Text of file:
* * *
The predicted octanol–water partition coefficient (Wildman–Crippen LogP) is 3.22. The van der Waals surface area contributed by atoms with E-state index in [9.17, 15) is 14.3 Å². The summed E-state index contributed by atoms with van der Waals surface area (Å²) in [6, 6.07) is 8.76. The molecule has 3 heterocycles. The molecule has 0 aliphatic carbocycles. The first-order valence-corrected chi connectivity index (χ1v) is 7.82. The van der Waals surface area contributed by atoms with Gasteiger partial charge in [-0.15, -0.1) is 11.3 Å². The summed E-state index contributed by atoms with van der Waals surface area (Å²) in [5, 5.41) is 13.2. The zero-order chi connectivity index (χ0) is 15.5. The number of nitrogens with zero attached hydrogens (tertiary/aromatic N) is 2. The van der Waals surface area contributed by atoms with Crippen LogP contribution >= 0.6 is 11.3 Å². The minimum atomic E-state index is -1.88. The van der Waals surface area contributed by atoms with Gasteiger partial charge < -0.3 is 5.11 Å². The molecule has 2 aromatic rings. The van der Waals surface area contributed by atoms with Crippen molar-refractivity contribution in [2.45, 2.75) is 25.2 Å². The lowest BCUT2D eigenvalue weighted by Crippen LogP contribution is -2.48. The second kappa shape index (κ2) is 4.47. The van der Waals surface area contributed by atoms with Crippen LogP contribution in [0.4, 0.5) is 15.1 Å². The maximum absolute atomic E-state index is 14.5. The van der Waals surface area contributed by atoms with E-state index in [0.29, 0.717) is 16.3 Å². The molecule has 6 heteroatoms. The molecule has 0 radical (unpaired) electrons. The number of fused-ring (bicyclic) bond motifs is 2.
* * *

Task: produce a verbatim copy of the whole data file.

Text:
The predicted octanol–water partition coefficient (Wildman–Crippen LogP) is 3.22. The van der Waals surface area contributed by atoms with E-state index in [9.17, 15) is 14.3 Å². The summed E-state index contributed by atoms with van der Waals surface area (Å²) in [6, 6.07) is 8.76. The molecule has 3 heterocycles. The molecule has 0 aliphatic carbocycles. The first-order valence-corrected chi connectivity index (χ1v) is 7.82. The van der Waals surface area contributed by atoms with Gasteiger partial charge in [-0.15, -0.1) is 11.3 Å². The summed E-state index contributed by atoms with van der Waals surface area (Å²) in [5, 5.41) is 13.2. The zero-order chi connectivity index (χ0) is 15.5. The number of nitrogens with zero attached hydrogens (tertiary/aromatic N) is 2. The van der Waals surface area contributed by atoms with Crippen LogP contribution >= 0.6 is 11.3 Å². The minimum atomic E-state index is -1.88. The van der Waals surface area contributed by atoms with Gasteiger partial charge < -0.3 is 5.11 Å². The molecule has 2 aromatic rings. The van der Waals surface area contributed by atoms with Crippen molar-refractivity contribution in [2.45, 2.75) is 25.2 Å². The lowest BCUT2D eigenvalue weighted by Crippen LogP contribution is -2.48. The second kappa shape index (κ2) is 4.47. The van der Waals surface area contributed by atoms with Crippen LogP contribution in [0.4, 0.5) is 15.1 Å². The maximum absolute atomic E-state index is 14.5. The van der Waals surface area contributed by atoms with E-state index in [0.29, 0.717) is 16.3 Å². The molecule has 6 heteroatoms. The molecule has 0 radical (unpaired) electrons. The number of fused-ring (bicyclic) bond motifs is 2.